This article appeared three years back in our local paper, THEUNION. As I was offering him Reiki, Bentley kinda fell into my arms. Such a sweetie.
Animal Reiki is more hands-off than hands-on, depending on the individual critter, but this is still a nice article they did on me!
“Most animal lovers know their pets are exponentially more intuitive than their human counterparts.
So it’s not surprising that holistic and alternative healing methods are becoming more common among pet owners, veterinarians and shelters.
Reiki is one of these rapidly growing techniques — one that dogs, cats and even goats are benefiting from at the Nevada County Animal Shelter.
Michelle McKenzie, who works at the shelter several days a week, became interested in Reiki a little over a year ago.
Michelle began pursuing an education in the modality, eventually becoming a Reiki master and teacher.
Reiki is a gentle, noninvasive energy system that promotes healing and eases anxiety and fear.
Doing Reiki for animals simply means learning to meditate with your animals,” McKenzie says.
McKenzie, who is also a life coach, initially learned how to perform the technique for people, but was immediately drawn to how it affects animals.
“I would say everything I do is about animals.”
A lifelong animal lover, McKenzie owns several dogs and cats, as well as fosters animals from the shelter.
She also owns a donkey, who loves Reiki, as well as a horse — who she says finds Reiki a little annoying.
One of the difficulties in working with animals is the limited vocal feedback, she says.
However she often sees definite and immediate positive effects.
The practice is essentially based on the ubiquitous life force energy that flows through everyone.
McKenzie notes that the energy isn’t her own, but flows through her. It allows her, and other practitioners, to connect with animals on another level.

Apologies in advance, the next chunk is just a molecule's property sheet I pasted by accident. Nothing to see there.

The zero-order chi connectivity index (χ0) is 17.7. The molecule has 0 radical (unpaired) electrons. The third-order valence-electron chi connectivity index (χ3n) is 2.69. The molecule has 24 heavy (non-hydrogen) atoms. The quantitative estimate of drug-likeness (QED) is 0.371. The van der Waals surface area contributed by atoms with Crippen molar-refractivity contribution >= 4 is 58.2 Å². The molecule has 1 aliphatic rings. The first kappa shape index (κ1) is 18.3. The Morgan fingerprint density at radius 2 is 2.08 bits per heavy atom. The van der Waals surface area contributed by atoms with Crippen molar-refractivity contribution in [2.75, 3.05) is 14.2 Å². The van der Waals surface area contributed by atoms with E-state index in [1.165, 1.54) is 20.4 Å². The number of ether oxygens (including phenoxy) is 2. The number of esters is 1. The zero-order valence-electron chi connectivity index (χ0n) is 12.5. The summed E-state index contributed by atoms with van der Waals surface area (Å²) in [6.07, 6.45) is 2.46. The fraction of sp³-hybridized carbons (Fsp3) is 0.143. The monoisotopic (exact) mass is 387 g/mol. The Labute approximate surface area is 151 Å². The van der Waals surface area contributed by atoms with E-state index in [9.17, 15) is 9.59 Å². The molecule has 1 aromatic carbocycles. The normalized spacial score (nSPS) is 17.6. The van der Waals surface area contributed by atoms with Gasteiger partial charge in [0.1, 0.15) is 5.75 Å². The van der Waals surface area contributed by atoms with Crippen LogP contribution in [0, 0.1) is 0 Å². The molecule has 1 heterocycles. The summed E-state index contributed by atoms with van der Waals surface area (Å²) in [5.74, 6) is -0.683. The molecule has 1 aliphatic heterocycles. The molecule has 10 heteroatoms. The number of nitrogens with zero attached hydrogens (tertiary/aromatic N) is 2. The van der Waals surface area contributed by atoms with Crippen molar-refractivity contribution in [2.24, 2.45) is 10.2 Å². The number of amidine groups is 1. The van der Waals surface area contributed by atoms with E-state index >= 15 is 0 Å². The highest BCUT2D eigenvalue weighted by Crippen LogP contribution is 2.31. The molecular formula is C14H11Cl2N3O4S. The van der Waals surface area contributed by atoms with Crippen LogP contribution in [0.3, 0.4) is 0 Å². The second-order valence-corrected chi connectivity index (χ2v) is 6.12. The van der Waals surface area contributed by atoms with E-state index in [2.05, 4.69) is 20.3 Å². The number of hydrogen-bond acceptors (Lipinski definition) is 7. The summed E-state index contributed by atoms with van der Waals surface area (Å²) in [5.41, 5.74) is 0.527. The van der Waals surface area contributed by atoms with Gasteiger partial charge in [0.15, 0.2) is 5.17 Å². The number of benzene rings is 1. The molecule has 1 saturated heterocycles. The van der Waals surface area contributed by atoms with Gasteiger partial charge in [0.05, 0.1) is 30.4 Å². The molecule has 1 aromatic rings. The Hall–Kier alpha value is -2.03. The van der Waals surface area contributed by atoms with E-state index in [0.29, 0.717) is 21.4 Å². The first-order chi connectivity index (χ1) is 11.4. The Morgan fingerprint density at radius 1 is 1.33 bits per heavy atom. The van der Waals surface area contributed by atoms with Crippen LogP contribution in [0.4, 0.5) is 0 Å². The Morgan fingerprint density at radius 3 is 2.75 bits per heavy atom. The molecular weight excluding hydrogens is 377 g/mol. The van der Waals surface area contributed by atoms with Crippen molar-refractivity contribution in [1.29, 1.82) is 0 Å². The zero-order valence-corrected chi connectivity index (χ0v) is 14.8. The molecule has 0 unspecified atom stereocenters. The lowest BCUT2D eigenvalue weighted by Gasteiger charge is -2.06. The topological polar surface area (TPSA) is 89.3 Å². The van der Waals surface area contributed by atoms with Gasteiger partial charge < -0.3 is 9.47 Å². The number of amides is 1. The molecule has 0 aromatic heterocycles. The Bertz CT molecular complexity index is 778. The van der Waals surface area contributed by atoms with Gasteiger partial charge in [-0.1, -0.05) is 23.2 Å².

“It’s all very calming,” she said. “The animals do, for the most part respond; some of them are just tougher nuts to crack.”
She adds that there is an abundance of anxiety at the shelter, so the opportunity to calm fears is welcomed.
She’s not always able to enter the kennels to physically bond with the animals, but direct contact isn’t always necessary — she can sit near them and project energy for them. (CLARIFICATION: Offering Reiki by direct contact isn’t necessary)
“I can’t really quantify it,” McKenzie said. “There’s a lot of research being done. It definitely helps with disorders and anxiety.”
A number of studies have been done on Reiki (for humans) in recent years; the system is gaining acceptance at hospitals and hospice centers across the U.S.
Beverley Mercier-Ward, an animal behaviorist who’s worked with McKenzie at Sammie’s Friends, notices a definite calming effect on dogs that receive Reiki.
“I am a strong believer in the concept of energy transference and believe that it might have some benefit to the dogs,” said Mercier-Ward, who has worked on more than 16,000 dogs. “There is so much in our universe that we do not understand or know. I am going to err on the side of Reiki is good for animals.”
Those receiving Reiki benefit most from several sessions (each between 45 and 60 minutes).
While she is limited in the time and duration she can work with dogs at the shelter, McKenzie has begun giving Reiki (to people and pets) in private sessions, as well as teaching it to pet owners.
For more information about McKenzie’s Reiki sessions, go to http://www.mypurposepath.com.
Katrina Paz is a Nevada County freelance writer.